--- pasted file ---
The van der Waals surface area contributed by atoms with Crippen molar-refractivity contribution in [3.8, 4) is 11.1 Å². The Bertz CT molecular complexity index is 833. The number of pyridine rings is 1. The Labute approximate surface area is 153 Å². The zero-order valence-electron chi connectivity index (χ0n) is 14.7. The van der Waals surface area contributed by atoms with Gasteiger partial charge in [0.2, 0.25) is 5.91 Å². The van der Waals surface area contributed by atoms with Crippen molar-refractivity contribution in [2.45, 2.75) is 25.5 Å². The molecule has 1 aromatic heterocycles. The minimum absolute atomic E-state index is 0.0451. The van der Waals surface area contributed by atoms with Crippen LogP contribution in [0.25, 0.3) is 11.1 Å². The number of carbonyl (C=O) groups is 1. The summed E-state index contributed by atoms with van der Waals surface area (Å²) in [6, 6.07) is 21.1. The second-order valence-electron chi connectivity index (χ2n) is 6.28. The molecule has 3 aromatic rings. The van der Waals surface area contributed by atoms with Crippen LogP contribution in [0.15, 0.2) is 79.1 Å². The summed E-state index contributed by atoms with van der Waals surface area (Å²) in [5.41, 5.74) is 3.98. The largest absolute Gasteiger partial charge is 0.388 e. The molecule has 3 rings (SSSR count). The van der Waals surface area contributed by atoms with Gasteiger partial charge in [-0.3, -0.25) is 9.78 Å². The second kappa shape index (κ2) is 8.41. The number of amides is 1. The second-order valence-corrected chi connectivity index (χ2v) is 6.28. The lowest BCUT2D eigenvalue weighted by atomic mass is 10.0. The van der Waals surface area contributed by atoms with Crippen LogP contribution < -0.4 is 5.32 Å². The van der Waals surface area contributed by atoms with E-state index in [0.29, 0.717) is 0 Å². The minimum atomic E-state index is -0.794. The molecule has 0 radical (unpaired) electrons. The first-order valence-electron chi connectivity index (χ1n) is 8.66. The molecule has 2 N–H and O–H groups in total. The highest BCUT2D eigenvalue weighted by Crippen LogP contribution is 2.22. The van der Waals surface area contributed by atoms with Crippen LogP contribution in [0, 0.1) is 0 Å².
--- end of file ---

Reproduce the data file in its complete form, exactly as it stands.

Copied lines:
The van der Waals surface area contributed by atoms with Crippen molar-refractivity contribution in [3.8, 4) is 11.1 Å². The Bertz CT molecular complexity index is 833. The number of pyridine rings is 1. The Labute approximate surface area is 153 Å². The zero-order valence-electron chi connectivity index (χ0n) is 14.7. The van der Waals surface area contributed by atoms with Gasteiger partial charge in [0.2, 0.25) is 5.91 Å². The van der Waals surface area contributed by atoms with Crippen molar-refractivity contribution in [2.45, 2.75) is 25.5 Å². The molecule has 1 aromatic heterocycles. The minimum absolute atomic E-state index is 0.0451. The van der Waals surface area contributed by atoms with Crippen LogP contribution in [0.25, 0.3) is 11.1 Å². The number of carbonyl (C=O) groups is 1. The summed E-state index contributed by atoms with van der Waals surface area (Å²) in [6, 6.07) is 21.1. The second-order valence-electron chi connectivity index (χ2n) is 6.28. The molecule has 3 aromatic rings. The van der Waals surface area contributed by atoms with Crippen LogP contribution in [0.15, 0.2) is 79.1 Å². The summed E-state index contributed by atoms with van der Waals surface area (Å²) in [5.41, 5.74) is 3.98. The largest absolute Gasteiger partial charge is 0.388 e. The molecule has 3 rings (SSSR count). The van der Waals surface area contributed by atoms with Gasteiger partial charge in [-0.3, -0.25) is 9.78 Å². The second kappa shape index (κ2) is 8.41. The number of amides is 1. The second-order valence-corrected chi connectivity index (χ2v) is 6.28. The lowest BCUT2D eigenvalue weighted by atomic mass is 10.0. The van der Waals surface area contributed by atoms with Crippen LogP contribution < -0.4 is 5.32 Å². The van der Waals surface area contributed by atoms with E-state index in [0.29, 0.717) is 0 Å². The minimum atomic E-state index is -0.794. The molecule has 0 radical (unpaired) electrons. The first-order valence-electron chi connectivity index (χ1n) is 8.66. The molecule has 2 N–H and O–H groups in total. The highest BCUT2D eigenvalue weighted by Crippen LogP contribution is 2.22. The van der Waals surface area contributed by atoms with Crippen LogP contribution in [0, 0.1) is 0 Å².